A Unique Dining Experience at the Foothills of Mount Takao
Just one hour from Tokyo, a slice of authentic Japanese history awaits diners in the countryside.
When thinking of the natural beauty of Japan, most would turn their minds to the country’s former capital of Kyoto. However, nestled in the peaceful environs of Mount Takao, Ukai Toriyama—belonging to a restaurant chain well known in Japan—proves that there are hidden spots of nature within a short distance of Tokyo. Consisting of a series of traditional huts decorated with moss-covered water wheels and separated by babbling streams and curved bridges, the charcoal-grill restaurant is just one hour away from the capital’s city centre.
When the restaurant was founded in 1964, the menu focused on wild birds, but in recent years, the specialty has become chicken, prepared in one of two ways: irori-style, cooked over a sunken hearth (irori in Japanese) and flavoured using the teriyaki method, which combines the sweetness of sugar with the savouriness of soy sauce; and sumibiyaki-style, in which the chicken is thinly sliced and flavoured with sesame oil and yuzu pepper. Serving a course menu only, Ukai Toriyama treats guests to appetisers of wild plants, followed by hot pot, then grilled vegetables—such as shiitake mushrooms and shishito peppers—grilled meat, and finally—the traditional rounding-off of any Japanese meal—rice.
With the outdoor scenery being a key element of the dining experience, dishes are designed to match the season. This is particularly noticeable at Ukai Toriyama’s neighbouring partner restaurant, Ukai Chikutei. Here, in spring, bamboo shoots take centre stage, whereas in the early summer, the leaves of the magnolia tree are used to create the popular Hida-Takayama dish, hobayaki. The goal is to provide guests with all the blessings of the satoyama (mountain woodland), while allowing them to taste dishes from across the length and breadth of Japan.
Shrouded by cherry-blossom trees and Japanese maples, Ukai Toriyama is a sight to behold in spring and autumn alike—in the former for its canopy of pink sakura, and in the latter for its crimson foliage, known as kouyou in Japanese. What is more, in the winter months, the huts and their surroundings are blanketed by snow, allowing guests to enjoy a view of a winter wonderland as they eat in the warmth of their private rooms.
A unique attraction of Ukai Toriyama is the appearance of fireflies in the summer months. Running from June to August, the firefly event has been so popular that it has been held for over 40 years. At around 8pm, when guests have just about finished their meal, the lights are turned off and the glow of the fireflies begins to become visible. The insects have even been known to fly inside the huts, to be cupped in the hands of the delighted diners. Guests can also take a stroll through the gardens and enjoy spotting the lights of the fireflies as they wax and wane amongst the bushes and trees.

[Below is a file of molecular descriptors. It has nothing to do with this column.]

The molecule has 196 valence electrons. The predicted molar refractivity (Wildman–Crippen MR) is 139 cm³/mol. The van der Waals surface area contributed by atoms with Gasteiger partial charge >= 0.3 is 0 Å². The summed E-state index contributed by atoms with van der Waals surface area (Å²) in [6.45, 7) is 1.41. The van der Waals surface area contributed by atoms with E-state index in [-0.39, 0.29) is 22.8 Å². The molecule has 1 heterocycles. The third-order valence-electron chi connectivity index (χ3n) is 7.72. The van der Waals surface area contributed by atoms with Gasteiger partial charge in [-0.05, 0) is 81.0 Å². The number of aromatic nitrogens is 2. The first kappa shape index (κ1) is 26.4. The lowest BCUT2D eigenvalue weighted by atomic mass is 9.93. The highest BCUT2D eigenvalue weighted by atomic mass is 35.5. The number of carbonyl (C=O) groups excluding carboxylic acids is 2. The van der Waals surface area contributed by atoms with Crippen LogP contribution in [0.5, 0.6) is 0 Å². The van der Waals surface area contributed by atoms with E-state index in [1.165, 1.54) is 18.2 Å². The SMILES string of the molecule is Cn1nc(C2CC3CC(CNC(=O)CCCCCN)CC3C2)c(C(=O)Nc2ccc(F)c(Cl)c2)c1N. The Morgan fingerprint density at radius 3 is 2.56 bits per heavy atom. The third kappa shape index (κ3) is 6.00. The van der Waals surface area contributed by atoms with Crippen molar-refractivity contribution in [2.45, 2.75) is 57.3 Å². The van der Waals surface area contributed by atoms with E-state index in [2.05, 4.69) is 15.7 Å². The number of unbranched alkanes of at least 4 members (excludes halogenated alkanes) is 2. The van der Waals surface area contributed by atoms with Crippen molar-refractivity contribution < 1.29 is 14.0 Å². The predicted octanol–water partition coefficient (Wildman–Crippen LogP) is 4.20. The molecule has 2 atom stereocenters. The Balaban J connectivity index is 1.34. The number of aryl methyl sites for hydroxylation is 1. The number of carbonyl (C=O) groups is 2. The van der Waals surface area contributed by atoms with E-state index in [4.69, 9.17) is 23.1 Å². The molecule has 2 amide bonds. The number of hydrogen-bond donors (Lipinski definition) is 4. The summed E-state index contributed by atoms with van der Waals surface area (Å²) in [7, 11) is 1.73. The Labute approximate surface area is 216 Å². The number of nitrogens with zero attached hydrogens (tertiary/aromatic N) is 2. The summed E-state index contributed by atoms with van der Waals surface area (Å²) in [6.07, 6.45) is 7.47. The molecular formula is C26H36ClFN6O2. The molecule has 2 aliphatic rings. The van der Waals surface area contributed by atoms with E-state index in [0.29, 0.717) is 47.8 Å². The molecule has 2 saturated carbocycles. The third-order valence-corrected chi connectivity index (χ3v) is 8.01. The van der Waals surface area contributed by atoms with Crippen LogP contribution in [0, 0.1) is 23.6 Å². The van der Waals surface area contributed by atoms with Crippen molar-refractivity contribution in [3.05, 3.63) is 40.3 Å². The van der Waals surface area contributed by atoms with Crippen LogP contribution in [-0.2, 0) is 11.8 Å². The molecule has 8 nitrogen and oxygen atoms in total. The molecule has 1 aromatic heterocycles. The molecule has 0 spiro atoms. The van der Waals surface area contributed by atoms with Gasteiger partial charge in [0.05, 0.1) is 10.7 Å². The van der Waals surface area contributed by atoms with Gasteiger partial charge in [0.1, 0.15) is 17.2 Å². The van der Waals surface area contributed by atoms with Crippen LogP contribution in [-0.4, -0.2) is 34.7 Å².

Regardless of the season, Ukai Toriyama attracts customers not only for its cuisine, but also for its characteristic architecture, with a major appeal being the relocated Gassho Zukuri-style traditional thatch building. Inside, remnants of the building’s original purpose—sericulture—can be seen alongside samurai armour and other historical artefacts. The building can be used for wedding ceremonies, seating up to 50 guests. The smaller buildings are equally accommodating; when the restaurant was originally conceived, there existed only four buildings, but now it boasts a total of 38, with a capacity of approximately 550 people.
It is not just the quality of the food that sets Ukai Toriyama apart, but also the way in which it is served. Taking teppanyaki one step further—a favourite national dish in which chefs grill food in front of diners—at Ukai Toriyama, guests are able to grill their own food at hot plates specially installed at each table. Conveniently located at the foothills of Mount Takao, visitors can drop by after a day of hiking and reward themselves with a hearty meal, relaxing in the privacy and serenity offered by Ukai Toriyama.
3426 Minami-asakawamachi, Hachioji City, Tokyo, 193-0846www.ukai.co.jp/english/toriyama/
2850 Minami-asakawamachi, Hachioji City, Tokyo, 193-0846www.ukai.co.jp/english/chikutei/
The Taboo-Breaking Erotica of Toshio Saeki
The master of the 1970s Japanese avant-garde reimagined his most iconic artworks for a limited box set with silkscreen artist Fumie Taniyama.
The Surreal World of Icelandic Twins
The series ‘Eagle and Raven’ by photographer Ariko Inaoka allows its audience to spend seven summers in the daily lives of two sisters.
With Meisa Fujishiro, Tokyo's Nudes Stand Tall
In the series 'Sketches of Tokyo', the photographer revisits the genre by bringing it face to face with the capital's architecture.
The Day the Emperor Became a Regular Japanese Citizen
In the series 'Sunday at Hirohito's', artist Meiro Koizumi illustrates how images can manipulate the collective psychology.
Araki Himself Explains the Masterpieces that Changed History
Japanese photographer Nobuyoshi Araki has been taking pictures for more than half a century, constantly taking on new themes and techniques.